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WikiLeaks reveals KSA, Turkey, Qatar secret anti-Syria plot

US Rep. Ilhan Omar (D-MN) (L) talks with Speaker of the House Nancy Pelosi (D-CA) during a rally with fellow Democrats before voting on H.R. 1, or the People Act, on the East Steps of the US Capitol on March 08, 2019 in Washington, DC. (AFP photo)
This file photo shows WikiLeaks founder Julian Assange

Whistleblower website WikiLeaks says leaked documents from Saudi ministries have revealed that Saudi Arabia, Qatar, and Turkey had a secret deal three years ago to topple the Syrian government.

WikiLeaks founder Julian Assange told Rossiya-1 (Russia 1) TV channel on Sunday that the United States, France, and Britain had also been involved in the secret deal in 2012.

He added that Washington’s allies in the Middle East such as Riyadh acted in a more aggressive manner and even against the directives of the United States.

WikiLeaks began publishing hundreds of thousands of diplomatic and government documents, including internal reports from Saudi government organizations and communications between the country's embassies across the world earlier in June.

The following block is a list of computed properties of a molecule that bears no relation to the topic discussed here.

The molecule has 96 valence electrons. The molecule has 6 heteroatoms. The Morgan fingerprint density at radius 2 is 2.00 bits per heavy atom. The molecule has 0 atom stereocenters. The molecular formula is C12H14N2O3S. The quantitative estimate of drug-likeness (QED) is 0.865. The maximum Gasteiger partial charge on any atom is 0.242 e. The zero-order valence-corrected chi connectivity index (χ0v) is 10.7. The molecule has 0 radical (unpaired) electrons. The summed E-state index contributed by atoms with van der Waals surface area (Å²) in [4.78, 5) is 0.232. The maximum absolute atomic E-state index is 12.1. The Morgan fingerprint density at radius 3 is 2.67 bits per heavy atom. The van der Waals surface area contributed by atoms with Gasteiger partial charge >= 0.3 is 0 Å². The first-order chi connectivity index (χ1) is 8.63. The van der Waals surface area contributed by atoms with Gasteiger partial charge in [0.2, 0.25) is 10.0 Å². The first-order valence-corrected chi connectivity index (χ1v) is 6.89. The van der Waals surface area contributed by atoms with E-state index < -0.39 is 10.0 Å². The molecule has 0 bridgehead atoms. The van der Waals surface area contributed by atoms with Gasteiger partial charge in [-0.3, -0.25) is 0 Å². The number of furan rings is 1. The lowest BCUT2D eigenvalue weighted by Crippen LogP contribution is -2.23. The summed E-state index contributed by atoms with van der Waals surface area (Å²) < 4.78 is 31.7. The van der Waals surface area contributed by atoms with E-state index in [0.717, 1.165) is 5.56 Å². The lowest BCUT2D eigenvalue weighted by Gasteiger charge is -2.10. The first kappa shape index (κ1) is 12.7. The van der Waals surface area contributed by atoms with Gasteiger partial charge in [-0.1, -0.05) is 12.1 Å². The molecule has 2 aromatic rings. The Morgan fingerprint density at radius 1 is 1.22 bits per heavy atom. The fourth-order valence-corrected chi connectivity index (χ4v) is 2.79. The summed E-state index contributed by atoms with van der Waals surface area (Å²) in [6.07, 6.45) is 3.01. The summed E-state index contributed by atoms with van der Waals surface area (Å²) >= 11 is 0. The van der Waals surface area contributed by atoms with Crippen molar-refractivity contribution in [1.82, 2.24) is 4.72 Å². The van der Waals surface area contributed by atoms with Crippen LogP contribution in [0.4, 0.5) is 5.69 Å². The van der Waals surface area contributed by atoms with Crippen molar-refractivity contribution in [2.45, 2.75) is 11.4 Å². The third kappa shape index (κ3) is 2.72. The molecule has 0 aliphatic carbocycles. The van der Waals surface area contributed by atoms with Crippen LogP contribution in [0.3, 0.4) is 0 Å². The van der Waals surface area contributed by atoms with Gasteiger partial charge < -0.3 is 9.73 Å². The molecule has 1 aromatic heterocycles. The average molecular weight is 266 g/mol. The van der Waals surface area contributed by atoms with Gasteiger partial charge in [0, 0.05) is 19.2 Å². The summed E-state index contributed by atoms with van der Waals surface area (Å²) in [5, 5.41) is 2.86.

The transparency website has obtained e-mail communications between Saudi Arabia's Foreign Ministry and other countries.

WikiLeaks has announced that it had already released over 60,000 Saudi documents on its webpage, most of them in Arabic.

Syria has been grappling with a deadly crisis since 2011 with more than 230,000 people dead and millions of others injured in the scourge so far. 

The US and its allies are rendering support for the militants fighting against the Syrian government forces. 

Classified reports from a number of Saudi institutions, including the Ministry of Interior and the Kingdom's General Intelligence Services, were among the published documents.

Back in 2010, Assange won international prominence and angered the US administration by publishing hundreds of thousands of secret US military and diplomatic documents, including those related to the conflicts in Iraq and Afghanistan.

Assange has been holed up in the Ecuadorian Embassy in London since June 2012 and secured political asylum from Quito after he lost a legal battle against extradition to Sweden, where he is wanted for questioning over sexual abuse allegations. The anti-privacy campaigner has denied the accusations against him.


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